5 Hidden Summer Dangers for Children

5 Hidden Summer Dangers for Children

By Amelia Kibbie, Mom.com

During the chilly months, I posted about hidden winter dangers that can threaten your little one. With the seasons changing, it’s time to focus on keeping our kids safe and having fun in the sun.

When parents think about summer safety, the obvious things that jump to mind are sunburns, drowning, lawnmowers, dehydration, insect bites, and fireworks. However, there are other aspects of outdoor play that can put your child at risk during the summer months that parents often don’t consider. Read on to prepare for the warm, sunny days ahead when your little ones will be playing outside.


Dangerous Plants

Most of us know the old rhyme “Leaves of three, let it be!” Make sure your children can identify plants that pose a risk of a nasty rash or worse. The most famous species on the list are poison ivy, poison oak, and poison sumac, but there are others out there to watch out for including sand burrs and stinging nettles.

Recently, Midwestern states have seen an increase in a plant called wild parsnip that typically grows in ditches. This plant, which is not native to states like Iowa, has spread aggressively through backyards, parks, and nature areas. Coming into contact with it can result in severe skin blisters that can ruin your entire summer. Be sure to show pictures of this to your kids if you live in any of the affected states.


No Foraging!

Some kids show a real interest in foraging or eating things that they find in nature. This might be inspired by Boy/Girl Scouts, a parent with an interest in wilderness survival, or reading books that feature subsistence living in the woods like Gary Paulsen’s "Hatchet." However, parents need to make it abundantly clear to children that they are not to eat any plants they find in the woods, ditches, schoolyard, or backyard. Many berries and mushrooms are poisonous and can make a child life-threateningly ill. Also, even if your little one does find an innocent patch of wild raspberries, who’s to say that it hasn’t been sprayed with industrial-grade pesticides by a neighbor or road crew? Tell your kids NO EATING what you find outside!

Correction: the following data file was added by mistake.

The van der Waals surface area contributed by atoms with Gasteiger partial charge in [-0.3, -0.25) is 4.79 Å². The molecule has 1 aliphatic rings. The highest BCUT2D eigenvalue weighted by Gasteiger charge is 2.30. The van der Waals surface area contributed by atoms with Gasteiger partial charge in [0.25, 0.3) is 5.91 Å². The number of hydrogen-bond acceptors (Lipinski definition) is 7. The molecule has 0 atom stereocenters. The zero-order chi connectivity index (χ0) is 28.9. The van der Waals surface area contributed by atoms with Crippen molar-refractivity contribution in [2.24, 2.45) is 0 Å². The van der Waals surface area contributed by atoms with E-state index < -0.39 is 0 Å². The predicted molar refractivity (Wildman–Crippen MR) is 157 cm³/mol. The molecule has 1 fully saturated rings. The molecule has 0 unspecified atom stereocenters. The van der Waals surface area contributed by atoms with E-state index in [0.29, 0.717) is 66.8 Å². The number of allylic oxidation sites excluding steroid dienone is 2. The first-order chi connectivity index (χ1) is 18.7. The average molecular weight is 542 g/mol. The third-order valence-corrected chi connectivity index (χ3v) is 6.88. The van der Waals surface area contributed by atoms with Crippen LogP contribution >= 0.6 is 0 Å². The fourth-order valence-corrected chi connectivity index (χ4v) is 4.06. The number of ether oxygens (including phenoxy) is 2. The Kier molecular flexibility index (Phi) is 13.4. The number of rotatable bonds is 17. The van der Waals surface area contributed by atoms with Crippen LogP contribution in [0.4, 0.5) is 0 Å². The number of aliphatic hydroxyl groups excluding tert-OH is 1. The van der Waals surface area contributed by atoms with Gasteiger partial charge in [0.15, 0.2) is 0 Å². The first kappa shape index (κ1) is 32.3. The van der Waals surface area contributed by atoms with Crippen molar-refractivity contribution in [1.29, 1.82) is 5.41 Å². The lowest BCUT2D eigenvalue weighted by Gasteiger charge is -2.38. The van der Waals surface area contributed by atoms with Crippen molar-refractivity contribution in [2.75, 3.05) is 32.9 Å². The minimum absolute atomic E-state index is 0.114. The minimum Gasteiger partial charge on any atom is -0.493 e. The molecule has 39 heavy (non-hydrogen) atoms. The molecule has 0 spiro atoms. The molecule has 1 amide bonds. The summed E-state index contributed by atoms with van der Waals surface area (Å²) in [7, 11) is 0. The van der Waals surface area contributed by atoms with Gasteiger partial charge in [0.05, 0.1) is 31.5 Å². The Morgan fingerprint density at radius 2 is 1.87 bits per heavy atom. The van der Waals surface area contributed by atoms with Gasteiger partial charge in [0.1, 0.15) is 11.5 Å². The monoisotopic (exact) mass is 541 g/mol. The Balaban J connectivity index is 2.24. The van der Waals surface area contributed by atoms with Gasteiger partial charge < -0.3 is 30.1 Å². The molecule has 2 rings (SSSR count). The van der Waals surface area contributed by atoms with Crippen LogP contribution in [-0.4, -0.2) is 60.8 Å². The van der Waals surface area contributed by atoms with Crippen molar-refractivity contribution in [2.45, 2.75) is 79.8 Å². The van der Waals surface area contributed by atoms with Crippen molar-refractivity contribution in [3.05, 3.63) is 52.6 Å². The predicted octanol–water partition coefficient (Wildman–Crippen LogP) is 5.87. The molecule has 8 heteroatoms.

There are other dangers to consider when taking the kids swimming in natural water sources other than drowning.




Severe Weather

I’ll never forget a terrible storm that happened in my hometown when I was in elementary school. My mom and I raced home from the community pool to head to the basement. On the way, we ran into my neighbor, who was a couple of years older than me. She was just wandering the streets and crying because she “didn’t know what to do with the tornado coming!” Needless to say, we took her inside and to the basement with us. She’d been home alone at the time, which wasn’t unreasonable considering she was probably in fifth or sixth grade. But apparently, her family had not told her what to do or where to go if she heard the tornado sirens go off. I shudder to think what could have happened to her if we hadn’t seen her on the street that afternoon.

Summer is severe weather season, and kids need to have practiced their severe weather plan multiple times before the season begins. In a typical year, tornadoes cause 1,500 injuries and roughly 80 deaths.



Flesh-Eating Bacteria

There are other dangers to consider when taking the kids swimming in natural water sources other than drowning. Flesh-eating bacteria can lurk in warm ocean water, and there have been several cases reported in Texas already. The bacteria enter through small wounds in the body and can lead to amputation or, in some cases, death. Be sure to inspect the beach for broken glass or shells, don’t allow your children to swim with open cuts in impacted water sources, and always shower with soap after swimming in the ocean.



Burns from Metallic Surfaces

Seatbelt and car seat clips can become extremely hot when a car is left out in the sun. Be sure to test these with the tender skin of your wrist before strapping your child in. You may need to turn on the car’s air conditioning for a few minutes before leaving or be sure to park in the shade and use a sunshade on your windshield and windows. Furthermore, playground equipment as well can heat up to dangerous temperatures. Metal slides, in particular, are very dangerous, and parents need to test the equipment before letting their children play with bare legs and arms.

Enjoy your summer and stay safe out there!

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